You have ever heard of Cocaine Bear, the Georgia black bear who overdosed on cocaine fell from a smuggler’s overloaded Cessna plane. But have you ever heard of Beer Bear?
In 2004, a curious bear raided a camper’s cooler at Baker Lake Resort in Washington state and got away with about three dozen beers, including Rainier Beer and Busch (which he avoided ). While Rainier suffers from a “mediocre” score at BeerAdvocate.com, the bear drank the grainy beer until it reached an altered state and lay down on a resort lawn to soak up the sun. State Department of Fish and Wildlife officers found the bear in the middle of a pile of perforated voids.
Instead of popping the cans, the bear apparently downed the beers by slicing them with its claws and guiding the Rainier into its mouth. When confronted, the bear climbed into a nearby tree and slept for around four hours before later running away. But he returned the next day, so wildlife officials lured him into a humane trap baited with “donuts, honey, and in this case, two open boxes of Rainier,” according BNC News.
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Wild animals and drugs
Experts have wondered if large animals, such as moose and elephants, can even get drunk, especially on fermented apples and marula fruit, given their large size. But black bears weigh between 90 and 500 pounds, about twice the size of humans. And the clawed Rainiers had seemed to have an effect.
Stories of animals, and even insects, searching for mind-altering substances are legion. In Australia, local authorities have a problem with little wallabies feeding in “poppy fields, swooping like a kite and circling”. according to a farmerwho says capricious sheep would do the same, in an article with BBC.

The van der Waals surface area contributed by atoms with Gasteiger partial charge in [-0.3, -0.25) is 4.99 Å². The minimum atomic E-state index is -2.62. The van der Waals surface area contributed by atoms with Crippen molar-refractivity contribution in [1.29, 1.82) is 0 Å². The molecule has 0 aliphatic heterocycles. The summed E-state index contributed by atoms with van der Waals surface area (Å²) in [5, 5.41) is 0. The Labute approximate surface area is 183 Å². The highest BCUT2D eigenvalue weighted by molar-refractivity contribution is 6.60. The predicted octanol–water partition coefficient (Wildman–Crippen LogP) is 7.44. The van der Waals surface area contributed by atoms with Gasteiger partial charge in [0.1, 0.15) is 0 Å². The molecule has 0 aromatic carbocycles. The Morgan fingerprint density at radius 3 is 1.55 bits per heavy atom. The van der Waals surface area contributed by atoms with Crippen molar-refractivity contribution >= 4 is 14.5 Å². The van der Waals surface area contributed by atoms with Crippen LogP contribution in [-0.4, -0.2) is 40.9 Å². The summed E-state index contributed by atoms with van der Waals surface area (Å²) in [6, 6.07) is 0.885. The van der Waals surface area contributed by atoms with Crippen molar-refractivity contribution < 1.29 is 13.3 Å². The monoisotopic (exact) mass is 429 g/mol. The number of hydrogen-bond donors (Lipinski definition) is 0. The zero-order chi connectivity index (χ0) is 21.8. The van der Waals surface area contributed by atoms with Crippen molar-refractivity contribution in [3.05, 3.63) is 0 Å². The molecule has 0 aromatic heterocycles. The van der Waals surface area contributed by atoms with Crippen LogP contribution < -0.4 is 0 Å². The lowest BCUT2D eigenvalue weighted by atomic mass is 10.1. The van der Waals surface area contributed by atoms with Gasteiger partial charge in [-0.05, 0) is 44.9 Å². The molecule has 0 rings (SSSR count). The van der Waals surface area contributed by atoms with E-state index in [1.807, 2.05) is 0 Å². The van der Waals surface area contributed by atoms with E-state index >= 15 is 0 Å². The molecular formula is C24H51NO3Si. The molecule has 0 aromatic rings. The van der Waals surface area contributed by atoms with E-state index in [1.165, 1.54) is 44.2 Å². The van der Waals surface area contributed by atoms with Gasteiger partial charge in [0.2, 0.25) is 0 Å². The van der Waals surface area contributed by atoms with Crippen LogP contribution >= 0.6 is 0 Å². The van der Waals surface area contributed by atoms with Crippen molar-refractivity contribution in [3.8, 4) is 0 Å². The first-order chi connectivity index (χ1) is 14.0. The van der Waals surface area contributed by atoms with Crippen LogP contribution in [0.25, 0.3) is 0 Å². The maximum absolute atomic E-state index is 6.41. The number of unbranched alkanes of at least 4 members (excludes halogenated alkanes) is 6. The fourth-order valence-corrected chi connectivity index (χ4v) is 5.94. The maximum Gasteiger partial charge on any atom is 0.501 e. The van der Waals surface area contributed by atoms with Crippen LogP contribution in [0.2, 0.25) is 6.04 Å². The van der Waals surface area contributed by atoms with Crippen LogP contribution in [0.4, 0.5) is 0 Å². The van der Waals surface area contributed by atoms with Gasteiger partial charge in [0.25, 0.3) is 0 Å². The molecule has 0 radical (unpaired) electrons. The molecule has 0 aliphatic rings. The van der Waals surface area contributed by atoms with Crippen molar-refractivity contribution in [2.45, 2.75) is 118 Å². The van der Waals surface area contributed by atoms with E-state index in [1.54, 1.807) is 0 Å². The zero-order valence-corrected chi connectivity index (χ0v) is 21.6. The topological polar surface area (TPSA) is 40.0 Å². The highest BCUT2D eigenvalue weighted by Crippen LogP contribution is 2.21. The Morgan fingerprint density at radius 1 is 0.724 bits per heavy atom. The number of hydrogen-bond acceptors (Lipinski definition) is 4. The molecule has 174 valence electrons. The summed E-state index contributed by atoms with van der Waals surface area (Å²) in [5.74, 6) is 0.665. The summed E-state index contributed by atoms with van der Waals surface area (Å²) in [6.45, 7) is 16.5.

Domestic cats graze on catnip and big horn sheep are said to nibble on psychedelic lichen. young dolphins may or may not be stoned on pufferfish venom.
Many researchers have served alcohol to bees, which readily drink pure ethanol and have become A model for human alcoholism. Always, other researchers provided alcohol to vervet monkeys and found that if they drank willingly, the younger ones drank more than the older ones, perhaps so the latter could keep their wits about them.
Cocaine Bear and the effects
But are these bees and bears having fun? Most likely, Cocaine Bear died a gruesome death after consuming a massive amount of the smelly powder, which he may have mistaken for food.
The Kentucky for Kentucky Fun Mall, which has the Cocaine teddy bear, found the medical examiner who examined him, and he said the bear had suffered, “cerebral hemorrhage, respiratory failure, hyperthermia, kidney failure, heart failure, stroke. You name; this bear had it.
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The impact can be devastating, and research has shown that animals, especially rats, can even become addicted to cocaine. A study found that animals sometimes refuse to eat in favor of more drugs and walking on electrified floors. Another investigation concluded that cocaine may act in part by activating a stimulating inflammatory response in the brain.
Ultimately, however, experts don’t know why the wild animals got drunk or angry.
Similar confusion surrounds the use of catnip, which can lead to aggressive or erratic behavior in cats. Some wonder if cats choose the experience or are simply “dosed” by their owners.
“Whether it’s unethical to drug a child and laugh at their reaction,” writes a columnist T-shapedhe conversation“should we unconsciously do the same with our cats?”